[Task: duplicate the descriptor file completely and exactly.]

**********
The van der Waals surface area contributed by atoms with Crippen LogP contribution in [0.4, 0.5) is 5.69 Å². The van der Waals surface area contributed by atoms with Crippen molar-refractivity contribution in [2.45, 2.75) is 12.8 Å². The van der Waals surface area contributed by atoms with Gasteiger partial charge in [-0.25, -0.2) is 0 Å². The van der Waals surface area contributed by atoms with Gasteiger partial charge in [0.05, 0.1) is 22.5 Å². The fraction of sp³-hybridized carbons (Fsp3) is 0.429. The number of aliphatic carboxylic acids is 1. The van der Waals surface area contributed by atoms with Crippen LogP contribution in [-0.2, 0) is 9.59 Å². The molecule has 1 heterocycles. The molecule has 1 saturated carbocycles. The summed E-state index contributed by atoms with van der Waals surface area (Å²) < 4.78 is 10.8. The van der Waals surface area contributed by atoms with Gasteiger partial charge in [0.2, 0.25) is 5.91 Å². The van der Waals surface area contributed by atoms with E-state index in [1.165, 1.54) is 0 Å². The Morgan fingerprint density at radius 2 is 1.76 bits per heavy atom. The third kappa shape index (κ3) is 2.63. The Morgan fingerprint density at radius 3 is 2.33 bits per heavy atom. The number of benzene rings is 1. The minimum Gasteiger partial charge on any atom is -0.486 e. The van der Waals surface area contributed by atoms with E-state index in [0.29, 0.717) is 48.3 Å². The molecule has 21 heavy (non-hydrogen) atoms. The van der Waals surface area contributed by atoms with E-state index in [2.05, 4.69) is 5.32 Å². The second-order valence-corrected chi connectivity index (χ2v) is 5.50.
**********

The van der Waals surface area contributed by atoms with Crippen LogP contribution in [0.4, 0.5) is 5.69 Å². The van der Waals surface area contributed by atoms with Crippen molar-refractivity contribution in [2.45, 2.75) is 12.8 Å². The van der Waals surface area contributed by atoms with Gasteiger partial charge in [-0.25, -0.2) is 0 Å². The van der Waals surface area contributed by atoms with Gasteiger partial charge in [0.05, 0.1) is 22.5 Å². The fraction of sp³-hybridized carbons (Fsp3) is 0.429. The number of aliphatic carboxylic acids is 1. The van der Waals surface area contributed by atoms with Crippen LogP contribution in [-0.2, 0) is 9.59 Å². The molecule has 1 heterocycles. The molecule has 1 saturated carbocycles. The summed E-state index contributed by atoms with van der Waals surface area (Å²) < 4.78 is 10.8. The van der Waals surface area contributed by atoms with Gasteiger partial charge in [0.2, 0.25) is 5.91 Å². The van der Waals surface area contributed by atoms with E-state index in [1.165, 1.54) is 0 Å². The Morgan fingerprint density at radius 2 is 1.76 bits per heavy atom. The third kappa shape index (κ3) is 2.63. The Morgan fingerprint density at radius 3 is 2.33 bits per heavy atom. The number of benzene rings is 1. The minimum Gasteiger partial charge on any atom is -0.486 e. The van der Waals surface area contributed by atoms with E-state index in [0.29, 0.717) is 48.3 Å². The molecule has 21 heavy (non-hydrogen) atoms. The van der Waals surface area contributed by atoms with E-state index in [2.05, 4.69) is 5.32 Å². The second-order valence-corrected chi connectivity index (χ2v) is 5.50.